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Why is GPU branching slow?

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Simple title, simple question... I'm not so sure the answer is as simple.. Why is branching in shaders considered a bottleneck? Why is it considerably slowing down performance?

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Basically you have a pipeline, each stage of which is performing some operation on a pixel or a vertex. If the pipeline is like 5 stages long, each stage of it will perform a part of the process for executing a shader instruction.

The key to performance is throughput, ideally you want each stage of the pipeline full and that is easy when you know what operation needs to be executed next. If however you don't know the next instruction because it depends on the result of a branch, you have to wait for the branch instruction to finish. This means that parts of the pipeline become empty (whilst no more instructions are pushed in). When the result is known, the instructions are pushed into the pipeline again and it fills up.

Now GPUs can try and predict the likely outcome as to avoid having an empty pipeline, but if they get it wrong, the throughput drops. GPUs also have lots of pipelines and can put the true result in one and the false result in another.

It's something like that.

Dave

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I'm not 100% certain of this answer. But I have the understanding that each shader pipe executes each shader instruction in lock-step. Meaning if you have 16 pipes, each shader unit will execute instruction 1, then 2, then 3, etc...

So if at any point you need to go to a new instruction, all the shader units would have to go to the new instruction... which kind of defeats the purpose. So to get around that, both branches of instructions are executed on modern GPU's.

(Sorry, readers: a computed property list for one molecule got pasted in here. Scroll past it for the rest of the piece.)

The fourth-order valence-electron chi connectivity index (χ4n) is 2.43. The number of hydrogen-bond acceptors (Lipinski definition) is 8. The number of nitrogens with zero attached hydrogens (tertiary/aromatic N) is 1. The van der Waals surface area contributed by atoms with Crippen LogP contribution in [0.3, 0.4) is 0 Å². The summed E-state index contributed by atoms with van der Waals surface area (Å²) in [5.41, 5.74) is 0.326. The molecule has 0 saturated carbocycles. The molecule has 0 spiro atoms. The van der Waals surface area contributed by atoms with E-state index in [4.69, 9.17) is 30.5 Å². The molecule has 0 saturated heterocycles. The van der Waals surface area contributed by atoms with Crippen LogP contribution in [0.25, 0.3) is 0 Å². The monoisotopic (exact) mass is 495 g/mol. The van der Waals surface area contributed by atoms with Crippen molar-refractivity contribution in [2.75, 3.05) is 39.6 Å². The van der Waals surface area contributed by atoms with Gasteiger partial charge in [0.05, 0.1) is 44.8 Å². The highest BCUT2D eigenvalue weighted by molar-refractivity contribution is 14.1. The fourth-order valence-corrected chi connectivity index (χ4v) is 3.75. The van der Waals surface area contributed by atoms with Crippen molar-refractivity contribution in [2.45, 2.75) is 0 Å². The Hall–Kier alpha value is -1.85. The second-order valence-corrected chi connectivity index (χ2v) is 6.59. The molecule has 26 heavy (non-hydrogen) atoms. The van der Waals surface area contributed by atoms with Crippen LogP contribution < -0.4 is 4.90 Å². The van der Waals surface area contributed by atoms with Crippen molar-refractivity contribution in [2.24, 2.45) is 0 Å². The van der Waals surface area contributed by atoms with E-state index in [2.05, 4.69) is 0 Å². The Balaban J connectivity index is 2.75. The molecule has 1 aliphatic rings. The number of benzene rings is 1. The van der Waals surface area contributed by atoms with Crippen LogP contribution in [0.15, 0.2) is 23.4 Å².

Note that this is only for dynamic branching, static branching doesn't have the same limitation.

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GPUs utilize heavily SIMD multiprocessing: for every running instance of a given shader program, there are several fragments or vertices being processed in parallel by that program. Clearly, because the code is only run once, this can only work if the execution path is the same for each element. If there are branches that differ from element to element, these have to be processed separately, stalling the pipeline.

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Thanks for the fast answers.
So basically, each shader must run a single set of code, and branching is two sets of codes when it comes to executing them in the GPU.
What is dynamic branching and static branching? This is the first time I've heard of that..

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The principle of branching being slow, that i described is when one instruction depends on the result of the branch and therefore has to wait for it to complete before it knows what to do.

My destcription (although crude) is applicable to CPUs as well.

Dave